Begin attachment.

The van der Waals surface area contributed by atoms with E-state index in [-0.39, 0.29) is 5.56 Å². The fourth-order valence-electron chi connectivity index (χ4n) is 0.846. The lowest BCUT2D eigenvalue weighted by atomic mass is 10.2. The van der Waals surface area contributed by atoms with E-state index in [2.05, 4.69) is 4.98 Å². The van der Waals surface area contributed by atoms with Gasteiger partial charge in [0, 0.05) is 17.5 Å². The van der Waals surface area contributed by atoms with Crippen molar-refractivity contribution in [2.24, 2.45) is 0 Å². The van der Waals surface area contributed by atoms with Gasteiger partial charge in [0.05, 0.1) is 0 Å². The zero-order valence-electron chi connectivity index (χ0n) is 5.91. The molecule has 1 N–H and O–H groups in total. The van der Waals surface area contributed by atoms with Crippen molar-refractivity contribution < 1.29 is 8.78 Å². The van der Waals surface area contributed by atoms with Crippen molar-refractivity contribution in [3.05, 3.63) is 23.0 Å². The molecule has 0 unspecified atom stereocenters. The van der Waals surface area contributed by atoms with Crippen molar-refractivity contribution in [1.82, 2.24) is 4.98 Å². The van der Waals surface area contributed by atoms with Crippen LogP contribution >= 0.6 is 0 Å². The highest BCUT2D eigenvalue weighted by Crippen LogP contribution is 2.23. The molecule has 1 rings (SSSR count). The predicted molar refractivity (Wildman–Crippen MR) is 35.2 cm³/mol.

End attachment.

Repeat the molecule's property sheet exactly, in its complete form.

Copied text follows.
The van der Waals surface area contributed by atoms with E-state index in [-0.39, 0.29) is 5.56 Å². The fourth-order valence-electron chi connectivity index (χ4n) is 0.846. The lowest BCUT2D eigenvalue weighted by atomic mass is 10.2. The van der Waals surface area contributed by atoms with E-state index in [2.05, 4.69) is 4.98 Å². The van der Waals surface area contributed by atoms with Gasteiger partial charge in [0, 0.05) is 17.5 Å². The van der Waals surface area contributed by atoms with Crippen molar-refractivity contribution in [2.24, 2.45) is 0 Å². The van der Waals surface area contributed by atoms with Gasteiger partial charge in [0.05, 0.1) is 0 Å². The zero-order valence-electron chi connectivity index (χ0n) is 5.91. The molecule has 1 N–H and O–H groups in total. The van der Waals surface area contributed by atoms with Crippen molar-refractivity contribution < 1.29 is 8.78 Å². The van der Waals surface area contributed by atoms with Crippen molar-refractivity contribution in [3.05, 3.63) is 23.0 Å². The molecule has 0 unspecified atom stereocenters. The van der Waals surface area contributed by atoms with Crippen molar-refractivity contribution in [1.82, 2.24) is 4.98 Å². The van der Waals surface area contributed by atoms with Crippen LogP contribution >= 0.6 is 0 Å². The highest BCUT2D eigenvalue weighted by Crippen LogP contribution is 2.23. The molecule has 1 rings (SSSR count). The predicted molar refractivity (Wildman–Crippen MR) is 35.2 cm³/mol.